For most people, it will suffice to use the Benefits Table, which is attached to the worksheet. If you made most of your money during one quarter of your wages, you may have to use the benefit calculation formula to get an estimate.
The maximum and minimum benefits are set by law, and changes during the summer. Currently, the maximum is $370, and the minimum is $56. Even if your wages suggest you should receive more than the maximum, that’s the most the state will allow.
The duration of benefits is between 16 and 26 weeks. The state uses a formula to calculate your individual duration, based again on your base period wages. If you worked consistently during the base period, you will likely receive the max.
During times of high unemployment, the state or federal government will authorize additional weeks of payments beyond your max duration. Currently, no such program is in operation.
Shortly after you file your initial claim, the division will mail a Notice of Monetary Determination. The notice will contain all the information regarding your base period wages and discussed in this section. This notice is not an indication that your claim is approved. You will receive a separate notice regarding your eligibility.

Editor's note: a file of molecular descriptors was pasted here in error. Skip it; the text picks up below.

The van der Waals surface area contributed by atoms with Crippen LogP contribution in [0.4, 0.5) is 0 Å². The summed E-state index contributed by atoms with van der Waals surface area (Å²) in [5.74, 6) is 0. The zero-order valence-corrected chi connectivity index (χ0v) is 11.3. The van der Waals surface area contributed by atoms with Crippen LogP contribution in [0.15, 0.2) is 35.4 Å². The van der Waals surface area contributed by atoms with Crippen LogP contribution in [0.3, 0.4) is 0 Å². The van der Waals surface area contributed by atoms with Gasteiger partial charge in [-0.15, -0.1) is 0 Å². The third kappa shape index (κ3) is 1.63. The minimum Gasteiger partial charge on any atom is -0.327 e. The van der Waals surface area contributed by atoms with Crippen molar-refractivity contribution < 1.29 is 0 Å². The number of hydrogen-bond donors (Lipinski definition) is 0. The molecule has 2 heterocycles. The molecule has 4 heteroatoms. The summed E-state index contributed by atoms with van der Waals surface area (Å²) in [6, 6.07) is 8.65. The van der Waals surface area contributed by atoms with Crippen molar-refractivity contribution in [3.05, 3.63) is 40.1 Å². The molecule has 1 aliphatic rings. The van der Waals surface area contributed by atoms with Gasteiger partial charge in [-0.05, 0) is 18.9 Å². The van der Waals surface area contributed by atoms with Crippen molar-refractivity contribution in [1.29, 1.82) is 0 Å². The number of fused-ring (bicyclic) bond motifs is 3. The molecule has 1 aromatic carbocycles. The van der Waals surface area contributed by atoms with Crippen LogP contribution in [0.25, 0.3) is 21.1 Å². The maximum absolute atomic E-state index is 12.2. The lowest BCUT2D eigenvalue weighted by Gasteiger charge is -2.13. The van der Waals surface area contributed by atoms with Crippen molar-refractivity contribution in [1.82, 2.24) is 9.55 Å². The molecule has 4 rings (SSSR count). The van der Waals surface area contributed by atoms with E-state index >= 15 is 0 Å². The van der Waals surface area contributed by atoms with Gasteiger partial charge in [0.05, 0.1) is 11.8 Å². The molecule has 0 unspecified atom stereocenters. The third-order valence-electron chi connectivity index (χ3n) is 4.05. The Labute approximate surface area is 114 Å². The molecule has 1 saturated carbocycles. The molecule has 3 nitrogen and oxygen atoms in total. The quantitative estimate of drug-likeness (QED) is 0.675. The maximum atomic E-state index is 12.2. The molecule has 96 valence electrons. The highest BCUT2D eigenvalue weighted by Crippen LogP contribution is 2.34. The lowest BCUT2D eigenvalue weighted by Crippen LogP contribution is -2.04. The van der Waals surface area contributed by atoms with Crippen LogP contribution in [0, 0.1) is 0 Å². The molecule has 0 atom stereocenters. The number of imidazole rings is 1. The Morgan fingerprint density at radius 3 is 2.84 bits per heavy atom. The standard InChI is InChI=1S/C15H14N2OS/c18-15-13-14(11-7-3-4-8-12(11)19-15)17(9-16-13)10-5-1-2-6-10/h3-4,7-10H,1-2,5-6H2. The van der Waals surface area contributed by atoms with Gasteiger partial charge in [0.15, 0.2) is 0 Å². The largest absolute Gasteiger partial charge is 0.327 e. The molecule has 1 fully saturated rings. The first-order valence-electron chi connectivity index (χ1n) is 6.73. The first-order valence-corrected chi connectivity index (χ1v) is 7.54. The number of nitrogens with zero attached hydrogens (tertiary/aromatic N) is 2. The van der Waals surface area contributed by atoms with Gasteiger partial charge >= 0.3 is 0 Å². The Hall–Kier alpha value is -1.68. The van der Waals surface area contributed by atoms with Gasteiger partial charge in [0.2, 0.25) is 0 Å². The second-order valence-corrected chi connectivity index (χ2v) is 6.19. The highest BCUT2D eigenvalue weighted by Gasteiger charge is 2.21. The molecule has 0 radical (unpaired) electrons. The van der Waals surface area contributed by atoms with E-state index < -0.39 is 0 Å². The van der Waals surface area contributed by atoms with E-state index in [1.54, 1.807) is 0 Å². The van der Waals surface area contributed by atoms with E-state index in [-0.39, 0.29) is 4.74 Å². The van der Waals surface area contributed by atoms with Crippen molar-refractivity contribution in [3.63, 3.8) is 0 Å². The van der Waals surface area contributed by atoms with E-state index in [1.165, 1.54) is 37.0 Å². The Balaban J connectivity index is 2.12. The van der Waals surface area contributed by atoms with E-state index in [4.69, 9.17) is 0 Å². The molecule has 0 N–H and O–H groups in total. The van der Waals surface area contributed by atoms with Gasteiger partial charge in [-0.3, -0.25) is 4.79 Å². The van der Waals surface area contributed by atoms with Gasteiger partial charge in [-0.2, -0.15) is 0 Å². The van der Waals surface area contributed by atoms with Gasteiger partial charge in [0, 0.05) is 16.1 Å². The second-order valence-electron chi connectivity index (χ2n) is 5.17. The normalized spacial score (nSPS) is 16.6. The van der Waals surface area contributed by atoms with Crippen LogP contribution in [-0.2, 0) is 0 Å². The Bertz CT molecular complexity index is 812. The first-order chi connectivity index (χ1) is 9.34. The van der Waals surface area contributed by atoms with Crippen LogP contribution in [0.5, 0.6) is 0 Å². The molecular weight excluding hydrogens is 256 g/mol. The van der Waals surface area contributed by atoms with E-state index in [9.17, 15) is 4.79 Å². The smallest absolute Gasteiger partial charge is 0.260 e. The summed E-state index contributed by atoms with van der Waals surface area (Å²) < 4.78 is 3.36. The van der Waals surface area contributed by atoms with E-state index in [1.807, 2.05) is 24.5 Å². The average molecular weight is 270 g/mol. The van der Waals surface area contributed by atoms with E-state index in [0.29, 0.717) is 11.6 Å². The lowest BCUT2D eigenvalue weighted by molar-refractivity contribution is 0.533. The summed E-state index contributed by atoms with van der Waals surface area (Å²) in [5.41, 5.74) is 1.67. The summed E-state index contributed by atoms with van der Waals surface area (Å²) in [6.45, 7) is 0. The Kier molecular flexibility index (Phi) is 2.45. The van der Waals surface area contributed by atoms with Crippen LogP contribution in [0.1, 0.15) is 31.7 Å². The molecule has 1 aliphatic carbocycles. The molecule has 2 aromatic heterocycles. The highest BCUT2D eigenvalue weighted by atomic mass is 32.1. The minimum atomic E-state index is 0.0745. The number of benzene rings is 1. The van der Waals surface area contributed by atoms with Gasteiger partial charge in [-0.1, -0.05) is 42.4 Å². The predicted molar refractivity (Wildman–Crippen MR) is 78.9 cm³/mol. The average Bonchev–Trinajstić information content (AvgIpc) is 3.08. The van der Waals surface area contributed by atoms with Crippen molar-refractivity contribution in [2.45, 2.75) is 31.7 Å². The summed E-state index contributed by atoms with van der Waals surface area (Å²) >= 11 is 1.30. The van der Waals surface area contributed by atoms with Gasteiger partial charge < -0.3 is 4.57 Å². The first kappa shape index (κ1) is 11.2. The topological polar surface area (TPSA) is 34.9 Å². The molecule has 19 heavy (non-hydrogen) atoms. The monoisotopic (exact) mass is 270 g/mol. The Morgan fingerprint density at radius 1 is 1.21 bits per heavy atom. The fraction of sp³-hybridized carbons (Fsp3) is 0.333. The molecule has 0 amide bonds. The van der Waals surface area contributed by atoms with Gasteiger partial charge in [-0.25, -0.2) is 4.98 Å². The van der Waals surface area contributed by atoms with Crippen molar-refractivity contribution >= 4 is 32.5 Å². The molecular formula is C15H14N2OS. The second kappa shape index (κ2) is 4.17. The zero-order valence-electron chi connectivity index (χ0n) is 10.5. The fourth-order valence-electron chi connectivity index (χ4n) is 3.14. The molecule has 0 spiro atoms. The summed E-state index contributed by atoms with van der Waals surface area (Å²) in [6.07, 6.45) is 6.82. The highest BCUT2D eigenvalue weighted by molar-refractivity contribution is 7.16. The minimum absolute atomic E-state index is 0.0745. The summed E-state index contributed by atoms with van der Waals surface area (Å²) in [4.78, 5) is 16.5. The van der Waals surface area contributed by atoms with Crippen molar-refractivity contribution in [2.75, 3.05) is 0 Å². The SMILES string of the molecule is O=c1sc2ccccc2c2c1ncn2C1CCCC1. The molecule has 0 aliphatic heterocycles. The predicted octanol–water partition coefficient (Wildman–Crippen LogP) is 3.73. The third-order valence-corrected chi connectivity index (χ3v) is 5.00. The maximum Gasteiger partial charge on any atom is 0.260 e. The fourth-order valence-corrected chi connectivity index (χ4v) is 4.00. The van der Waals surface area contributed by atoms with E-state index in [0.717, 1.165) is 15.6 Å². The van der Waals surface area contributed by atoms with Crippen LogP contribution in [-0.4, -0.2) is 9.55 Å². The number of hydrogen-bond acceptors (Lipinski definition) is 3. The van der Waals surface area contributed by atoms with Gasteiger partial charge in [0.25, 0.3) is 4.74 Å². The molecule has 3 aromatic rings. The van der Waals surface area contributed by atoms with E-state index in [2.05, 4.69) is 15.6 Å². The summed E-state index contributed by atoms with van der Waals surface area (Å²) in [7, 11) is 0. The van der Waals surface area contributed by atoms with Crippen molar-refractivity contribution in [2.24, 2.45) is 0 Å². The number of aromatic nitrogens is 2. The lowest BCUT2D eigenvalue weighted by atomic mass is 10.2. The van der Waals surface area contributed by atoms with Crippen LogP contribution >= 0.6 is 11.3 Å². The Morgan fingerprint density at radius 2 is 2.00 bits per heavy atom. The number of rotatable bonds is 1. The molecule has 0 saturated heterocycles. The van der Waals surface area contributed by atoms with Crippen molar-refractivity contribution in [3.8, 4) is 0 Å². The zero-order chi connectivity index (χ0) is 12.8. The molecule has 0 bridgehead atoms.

How to File
Alaska encourages applicants to use the online claim filing system. However, you can call a UI claims center and file via the telephone. However you chose to file your initial claim, you will have to provide a significant amount of information.
- Your Social Security Number
- If you are not a U.S. citizen, you will need your alien registration number and work permit type or other documentation that authorizes your employment in the United States
- Name, mailing address and phone number of your last employer and the location where you reported to work
- Dates of your last employment, first and last day worked
- Earnings you made in the last week of your employment
- Other deductible income received in the last week of employment; such as vacation, severance or bonus pay.
- Federal employees are required to mail or fax copies of standard form SF8 and SF50, and when possible a Leave and Earnings Statement (LES)
- Ex-military personnel are required to mail or fax a copy of the DD214 member 4
Ex-military personnel can obtain these documents at archives.gov/veterans/
Ex-personnel of the Department of Defense can obtain records at www.dfas.mil
The DOL provides a step-by-step guide to filing a claim using the MyAlaska claimant portal. You’ll need an Email address to get started.
Biweekly Claims and Maintaining Eligibility
To receive benefits, you must request a payment every two weeks. This process is often referred to as “filing a continuing claim.” States require this to make sure you are maintaining the eligibility status you had when you were approved for benefits.